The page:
By: Eric Greenwood
The Dismemberment Plan could not have produced a better follow up to Emergency & I than Change, its fourth full-length. Emergency & I was an anomaly for several reasons- it’s critical success notwithstanding. First, it was the synthesis of everything that is great about The Dismemberment Plan. The band’s earlier releases were truly acquired tastes, rife with sonic schizophrenia and lyrical paranoia, but Emergency & I brought to fruition the band’s quirky, analytic post-punk and made it palatable for a wider audience. Second, it’s one of those rare records where everything- every note, every nuance is just exactly the way it should be. Travis Morrison’s wordy narratives coupled with his nasally yet sympathetic voice led an onslaught of some of the most cutting edge, albeit spastic, pop songs since the heyday of the Talking Heads.
Trying to duplicate that success would have been a big mistake for its next album, so The Dismemberment Plan wisely chose to veer in an altogether different direction. The result is a thoroughly engrossing set of intricately defined modern pop, the roots of which were clearly planted on Emergency & I, but the band draws in the reigns somewhat on the noise factor to cast a darker shadow on the proceedings. The songs are longer, roomier in a sense, weaving in and out of one another with complex arpeggios, alternate rhythms, and serene, Cure-like keyboards. Morrison’s subject matter is still a conversationalist’s glance at dissolving relationships, but he gives his voice a better workout, honing his far-underused falsetto and flattening some of his hurried chirps. It’s an album that takes several listens to sink in properly, but once it digs its claws in, you’ll find yourself submitting willfully to its genius.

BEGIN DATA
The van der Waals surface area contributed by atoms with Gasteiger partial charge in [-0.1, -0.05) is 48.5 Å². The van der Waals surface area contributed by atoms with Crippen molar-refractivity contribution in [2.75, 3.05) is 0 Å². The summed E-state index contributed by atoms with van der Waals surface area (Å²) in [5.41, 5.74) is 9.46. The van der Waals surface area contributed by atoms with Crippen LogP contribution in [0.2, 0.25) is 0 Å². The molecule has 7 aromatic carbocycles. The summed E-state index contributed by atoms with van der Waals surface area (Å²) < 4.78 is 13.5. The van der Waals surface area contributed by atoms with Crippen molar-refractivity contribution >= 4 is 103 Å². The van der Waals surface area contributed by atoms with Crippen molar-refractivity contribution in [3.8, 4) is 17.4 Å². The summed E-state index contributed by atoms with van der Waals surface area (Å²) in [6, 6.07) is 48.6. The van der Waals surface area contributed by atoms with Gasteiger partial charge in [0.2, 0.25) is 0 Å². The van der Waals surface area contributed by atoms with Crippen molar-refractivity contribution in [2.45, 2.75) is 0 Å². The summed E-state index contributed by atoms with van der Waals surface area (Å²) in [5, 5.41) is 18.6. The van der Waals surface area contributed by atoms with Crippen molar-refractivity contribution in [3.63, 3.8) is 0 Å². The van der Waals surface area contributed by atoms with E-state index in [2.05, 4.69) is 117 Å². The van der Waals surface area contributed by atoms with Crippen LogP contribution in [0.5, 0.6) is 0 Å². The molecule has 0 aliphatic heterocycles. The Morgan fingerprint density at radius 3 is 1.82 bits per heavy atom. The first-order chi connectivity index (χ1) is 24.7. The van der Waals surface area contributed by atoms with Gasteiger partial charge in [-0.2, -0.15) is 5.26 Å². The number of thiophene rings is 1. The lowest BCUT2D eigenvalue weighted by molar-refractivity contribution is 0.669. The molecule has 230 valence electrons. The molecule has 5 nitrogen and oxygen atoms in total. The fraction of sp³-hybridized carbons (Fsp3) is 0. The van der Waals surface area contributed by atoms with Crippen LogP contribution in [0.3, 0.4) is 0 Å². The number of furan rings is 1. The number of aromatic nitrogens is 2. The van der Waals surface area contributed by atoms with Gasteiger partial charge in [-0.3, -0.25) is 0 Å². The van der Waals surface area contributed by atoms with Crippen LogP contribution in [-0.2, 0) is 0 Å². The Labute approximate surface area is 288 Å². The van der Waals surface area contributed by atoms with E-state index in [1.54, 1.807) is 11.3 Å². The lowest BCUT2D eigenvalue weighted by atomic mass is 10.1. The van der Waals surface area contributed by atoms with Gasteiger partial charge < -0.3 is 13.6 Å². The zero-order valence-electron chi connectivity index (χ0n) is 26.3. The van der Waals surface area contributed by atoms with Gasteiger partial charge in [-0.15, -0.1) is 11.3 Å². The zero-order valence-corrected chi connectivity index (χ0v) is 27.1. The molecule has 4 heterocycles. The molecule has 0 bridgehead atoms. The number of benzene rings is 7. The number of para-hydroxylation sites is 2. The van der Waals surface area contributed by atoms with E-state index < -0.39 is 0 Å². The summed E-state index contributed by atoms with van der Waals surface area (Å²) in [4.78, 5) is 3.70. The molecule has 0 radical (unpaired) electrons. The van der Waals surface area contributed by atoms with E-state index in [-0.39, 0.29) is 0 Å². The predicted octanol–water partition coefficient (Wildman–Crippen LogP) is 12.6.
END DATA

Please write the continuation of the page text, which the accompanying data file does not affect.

“Sentimental Man” kicks off Change with the band’s familiar fusion of disco beats, chiming guitars, and Morrison’s instantly recognizable voice. The song ebbs and flows on an expansive scale with repeated musical phrases spread so far apart that when they return they sound brand new. Morrison’s undulating falsetto floats above the din of guitars: “there’s no heaven and there’s no hell/no limbo in between- I think it’s all a lie/just a white light out to velvet black/and back to neutral grey- that’s all when we die.” Sustained keyboards segue into the slow funk of “Face Of The Earth”, which quickly bursts into a major chord jangle. Morrison’s strange description of a few months with a girl before she’s “blown from the face of the earth” turns out to be the perfect foil to the snaky rhythms. It all syncs up perfectly in the powerfully propulsive chorus. The band’s dynamic shift will send shivers down your spine.
The grooves are so smooth on “Superpowers” that the song sounds like a rehash, but you’ll rack your brain trying to figure out what it was nicked from before realizing that it is just that good. The chorus sounds hokey on a cursory listen because of the word “superpowers”, I guess, but the lyrics quickly stymie any dismissive thoughts. Morrison’s penchant for carving out the most intimate slices of life is humbling: “I have watched the rich risk it all for 15 minutes in a Heathrow bathroom/I have shuddered as an unseen mouth slid down my spine every night.” “Pay For The Piano” is the first taste of speed on Change, and you wouldn’t have even noticed the lack thereof if it weren’t for the jarring introduction. This is The Dismemberment Plan of yore: herky jerky rhythms, verbose choruses, and a strange amalgam of post-punk and funk, but somehow it’s not as exciting as the new, slower, more effusive Dismemberment Plan.